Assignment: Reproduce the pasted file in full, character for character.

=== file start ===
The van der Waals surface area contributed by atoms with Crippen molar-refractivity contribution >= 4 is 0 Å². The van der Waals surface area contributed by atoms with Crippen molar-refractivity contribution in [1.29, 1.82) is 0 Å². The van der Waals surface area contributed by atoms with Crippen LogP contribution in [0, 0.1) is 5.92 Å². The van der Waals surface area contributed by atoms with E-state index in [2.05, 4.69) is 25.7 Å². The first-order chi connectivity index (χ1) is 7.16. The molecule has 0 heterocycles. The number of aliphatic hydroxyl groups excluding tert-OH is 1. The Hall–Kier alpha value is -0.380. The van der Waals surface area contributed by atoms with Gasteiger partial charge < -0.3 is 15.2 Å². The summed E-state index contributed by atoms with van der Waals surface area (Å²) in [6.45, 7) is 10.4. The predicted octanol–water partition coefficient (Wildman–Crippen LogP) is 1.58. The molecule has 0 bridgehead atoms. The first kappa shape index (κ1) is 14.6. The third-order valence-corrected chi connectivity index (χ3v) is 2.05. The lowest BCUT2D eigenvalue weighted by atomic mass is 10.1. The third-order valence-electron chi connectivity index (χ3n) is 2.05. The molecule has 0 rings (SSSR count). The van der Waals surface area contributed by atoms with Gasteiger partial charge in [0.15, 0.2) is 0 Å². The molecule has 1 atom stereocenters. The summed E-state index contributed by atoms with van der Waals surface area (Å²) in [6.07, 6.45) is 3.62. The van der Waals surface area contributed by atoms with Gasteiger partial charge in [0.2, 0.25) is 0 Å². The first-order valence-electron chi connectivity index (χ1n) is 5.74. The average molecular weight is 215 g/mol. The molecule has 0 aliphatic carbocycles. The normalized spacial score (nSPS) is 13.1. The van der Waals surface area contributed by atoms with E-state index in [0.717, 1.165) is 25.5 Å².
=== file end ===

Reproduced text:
The van der Waals surface area contributed by atoms with Crippen molar-refractivity contribution >= 4 is 0 Å². The van der Waals surface area contributed by atoms with Crippen molar-refractivity contribution in [1.29, 1.82) is 0 Å². The van der Waals surface area contributed by atoms with Crippen LogP contribution in [0, 0.1) is 5.92 Å². The van der Waals surface area contributed by atoms with E-state index in [2.05, 4.69) is 25.7 Å². The first-order chi connectivity index (χ1) is 7.16. The molecule has 0 heterocycles. The number of aliphatic hydroxyl groups excluding tert-OH is 1. The Hall–Kier alpha value is -0.380. The van der Waals surface area contributed by atoms with Gasteiger partial charge < -0.3 is 15.2 Å². The summed E-state index contributed by atoms with van der Waals surface area (Å²) in [6.45, 7) is 10.4. The predicted octanol–water partition coefficient (Wildman–Crippen LogP) is 1.58. The molecule has 0 bridgehead atoms. The first kappa shape index (κ1) is 14.6. The third-order valence-corrected chi connectivity index (χ3v) is 2.05. The lowest BCUT2D eigenvalue weighted by atomic mass is 10.1. The third-order valence-electron chi connectivity index (χ3n) is 2.05. The molecule has 0 rings (SSSR count). The van der Waals surface area contributed by atoms with Gasteiger partial charge in [0.15, 0.2) is 0 Å². The molecule has 1 atom stereocenters. The summed E-state index contributed by atoms with van der Waals surface area (Å²) in [6.07, 6.45) is 3.62. The van der Waals surface area contributed by atoms with Gasteiger partial charge in [0.2, 0.25) is 0 Å². The first-order valence-electron chi connectivity index (χ1n) is 5.74. The average molecular weight is 215 g/mol. The molecule has 0 aliphatic carbocycles. The normalized spacial score (nSPS) is 13.1. The van der Waals surface area contributed by atoms with E-state index in [0.717, 1.165) is 25.5 Å².